The parties do not agree on the appropriate standard of review. Not surprisingly, the government would have us review the court's equitable determination for abuse of discretion, while First Federal, treating the court's ruling as any other grant of summary judgment, urges us to exercise our plenary review. Although there is authority to support the government's position, see Mort, 86 F.3d at 892; United States v. Baran, 996 F.2d 25, 29 (2d Cir. 1993), the choice of a standard has no impact on our decision. Under either the government's or First Federal's proposed standard, we would affirm the district court's judgment.
Because section 6323(i) of the Internal Revenue Code directs that where local law subrogates a person to the rights of another, that person "shall be subrogated" for purposes of a federal tax lien, 26 U.S.C. sec. 6323(i), the question presented by this appeal demands a foray into Indiana law. Unfortunately, Indiana law provides no ready answer to our query. In Indiana, equitable subrogation "[is founded] upon principles of equity and is applicable in every instance in which one party, not a mere volunteer, pays the debt of another which, in good conscience, should have been paid by the one primarily liable." Loving v. Ponderosa Systems, Inc., 479 N.E.2d 531, 536 (Ind. 1985); see also Home Owners' Loan Corp. v. Henson, 29 N.E.2d 873, 875 (Ind. 1940). Although the doctrine is to be applied liberally, Loving, 479 N.E.2d at 536-37 (quoting 73 Am. Jur. 2d sec. 7 (1974)), and a party's mistake does not necessarily foreclose its reliance on equitable subrogation, Henson, 29 N.E.2d at 561, it is also clear that a court must decide whether to invoke the doctrine based on the circumstances of the particular case, see Ticor Title Ins. Co. of Cal. v. Graham, 576 N.E.2d 1332, 1338 (Ind. Ct. App. 1991). Beyond these rather broad parameters, we are left to chart our own course, for the parties have been unable to unearth an Indiana case that does not differ in some material respect from the case now before us.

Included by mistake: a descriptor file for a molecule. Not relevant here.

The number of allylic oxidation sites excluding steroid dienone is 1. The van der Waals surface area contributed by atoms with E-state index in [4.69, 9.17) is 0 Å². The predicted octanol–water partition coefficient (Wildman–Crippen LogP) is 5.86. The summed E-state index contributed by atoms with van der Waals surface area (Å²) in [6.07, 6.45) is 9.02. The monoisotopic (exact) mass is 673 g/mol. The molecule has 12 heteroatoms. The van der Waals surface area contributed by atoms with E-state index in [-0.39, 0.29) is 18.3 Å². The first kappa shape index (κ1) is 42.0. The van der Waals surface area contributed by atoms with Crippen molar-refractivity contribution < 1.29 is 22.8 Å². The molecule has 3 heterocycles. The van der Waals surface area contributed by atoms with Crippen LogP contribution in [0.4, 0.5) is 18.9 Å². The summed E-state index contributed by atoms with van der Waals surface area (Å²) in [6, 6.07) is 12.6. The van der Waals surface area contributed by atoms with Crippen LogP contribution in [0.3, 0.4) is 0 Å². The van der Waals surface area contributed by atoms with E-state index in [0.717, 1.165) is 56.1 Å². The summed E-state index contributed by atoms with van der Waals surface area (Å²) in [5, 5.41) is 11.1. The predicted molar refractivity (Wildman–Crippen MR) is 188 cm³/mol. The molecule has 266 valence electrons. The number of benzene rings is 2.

It is also not obvious at first glance where the equities lie. On the one hand, although it may be imprecise to characterize the government's elevation to first lienholder as a windfall, it is true that applying equitable subrogation would not make the government worse off than it was prior to the release of the first mortgage. See Progressive Consumers Fed. Credit Union v. United States, 79 F.3d 1228, 1237 (1st Cir. 1996) ("The point is that the government could not have anticipated its current priority status because from the outset its 1988-1990 liens were clearly junior to MSFCU's 1987 mortgage lien."). In a case where the original mortgagee has provided refinancing, see, e.g., id., or where third-party purchasers suddenly find their home encumbered by a tax lien, see, e.g., Han v. United States, 944 F.2d 526 (9th Cir. 1991), this factor may be sufficient to tip the scale in favor of equitable subrogation. On the other hand, as a sophisticated lender with no use for the mortgaged property other than as collateral, First Federal was able to obtain ...